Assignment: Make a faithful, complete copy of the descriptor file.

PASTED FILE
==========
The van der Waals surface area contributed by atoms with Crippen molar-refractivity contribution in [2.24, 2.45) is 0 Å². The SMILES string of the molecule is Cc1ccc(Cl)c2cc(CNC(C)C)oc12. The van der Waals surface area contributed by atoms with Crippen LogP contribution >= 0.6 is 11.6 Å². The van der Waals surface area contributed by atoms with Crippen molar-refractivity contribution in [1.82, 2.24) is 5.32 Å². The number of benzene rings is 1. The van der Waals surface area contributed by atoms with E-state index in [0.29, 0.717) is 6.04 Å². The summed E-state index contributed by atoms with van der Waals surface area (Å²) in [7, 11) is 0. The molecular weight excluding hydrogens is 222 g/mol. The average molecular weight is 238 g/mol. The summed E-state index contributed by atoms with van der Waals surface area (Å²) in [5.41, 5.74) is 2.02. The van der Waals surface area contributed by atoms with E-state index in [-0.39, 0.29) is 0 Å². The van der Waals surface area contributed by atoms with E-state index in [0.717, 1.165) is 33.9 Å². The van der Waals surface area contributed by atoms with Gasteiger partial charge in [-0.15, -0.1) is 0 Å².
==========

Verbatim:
The van der Waals surface area contributed by atoms with Crippen molar-refractivity contribution in [2.24, 2.45) is 0 Å². The SMILES string of the molecule is Cc1ccc(Cl)c2cc(CNC(C)C)oc12. The van der Waals surface area contributed by atoms with Crippen LogP contribution >= 0.6 is 11.6 Å². The van der Waals surface area contributed by atoms with Crippen molar-refractivity contribution in [1.82, 2.24) is 5.32 Å². The number of benzene rings is 1. The van der Waals surface area contributed by atoms with E-state index in [0.29, 0.717) is 6.04 Å². The summed E-state index contributed by atoms with van der Waals surface area (Å²) in [7, 11) is 0. The molecular weight excluding hydrogens is 222 g/mol. The average molecular weight is 238 g/mol. The summed E-state index contributed by atoms with van der Waals surface area (Å²) in [5.41, 5.74) is 2.02. The van der Waals surface area contributed by atoms with E-state index in [-0.39, 0.29) is 0 Å². The van der Waals surface area contributed by atoms with E-state index in [0.717, 1.165) is 33.9 Å². The van der Waals surface area contributed by atoms with Gasteiger partial charge in [-0.15, -0.1) is 0 Å².